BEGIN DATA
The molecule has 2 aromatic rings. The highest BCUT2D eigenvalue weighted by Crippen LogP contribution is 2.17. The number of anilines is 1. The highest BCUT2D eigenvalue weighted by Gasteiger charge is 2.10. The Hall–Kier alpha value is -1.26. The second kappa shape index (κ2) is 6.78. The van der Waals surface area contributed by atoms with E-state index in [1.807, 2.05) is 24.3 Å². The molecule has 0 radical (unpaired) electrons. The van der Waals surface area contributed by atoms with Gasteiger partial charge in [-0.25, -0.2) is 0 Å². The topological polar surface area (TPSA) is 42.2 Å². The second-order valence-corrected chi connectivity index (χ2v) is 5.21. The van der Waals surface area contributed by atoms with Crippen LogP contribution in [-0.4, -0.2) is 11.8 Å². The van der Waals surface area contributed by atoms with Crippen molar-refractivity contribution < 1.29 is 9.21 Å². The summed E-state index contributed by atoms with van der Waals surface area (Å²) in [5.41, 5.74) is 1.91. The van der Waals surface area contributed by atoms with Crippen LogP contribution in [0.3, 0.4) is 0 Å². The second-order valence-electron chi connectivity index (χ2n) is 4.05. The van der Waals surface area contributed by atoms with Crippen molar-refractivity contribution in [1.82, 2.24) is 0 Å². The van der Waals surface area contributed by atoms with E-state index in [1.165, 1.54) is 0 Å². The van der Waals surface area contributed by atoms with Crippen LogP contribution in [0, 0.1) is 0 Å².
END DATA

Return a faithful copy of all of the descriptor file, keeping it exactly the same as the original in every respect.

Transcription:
The molecule has 2 aromatic rings. The highest BCUT2D eigenvalue weighted by Crippen LogP contribution is 2.17. The number of anilines is 1. The highest BCUT2D eigenvalue weighted by Gasteiger charge is 2.10. The Hall–Kier alpha value is -1.26. The second kappa shape index (κ2) is 6.78. The van der Waals surface area contributed by atoms with E-state index in [1.807, 2.05) is 24.3 Å². The molecule has 0 radical (unpaired) electrons. The van der Waals surface area contributed by atoms with Gasteiger partial charge in [-0.25, -0.2) is 0 Å². The topological polar surface area (TPSA) is 42.2 Å². The second-order valence-corrected chi connectivity index (χ2v) is 5.21. The van der Waals surface area contributed by atoms with Crippen LogP contribution in [-0.4, -0.2) is 11.8 Å². The van der Waals surface area contributed by atoms with Crippen molar-refractivity contribution < 1.29 is 9.21 Å². The summed E-state index contributed by atoms with van der Waals surface area (Å²) in [5.41, 5.74) is 1.91. The van der Waals surface area contributed by atoms with Crippen LogP contribution in [0.3, 0.4) is 0 Å². The second-order valence-electron chi connectivity index (χ2n) is 4.05. The van der Waals surface area contributed by atoms with Crippen molar-refractivity contribution in [1.82, 2.24) is 0 Å². The van der Waals surface area contributed by atoms with E-state index in [1.165, 1.54) is 0 Å². The van der Waals surface area contributed by atoms with Crippen LogP contribution in [0, 0.1) is 0 Å².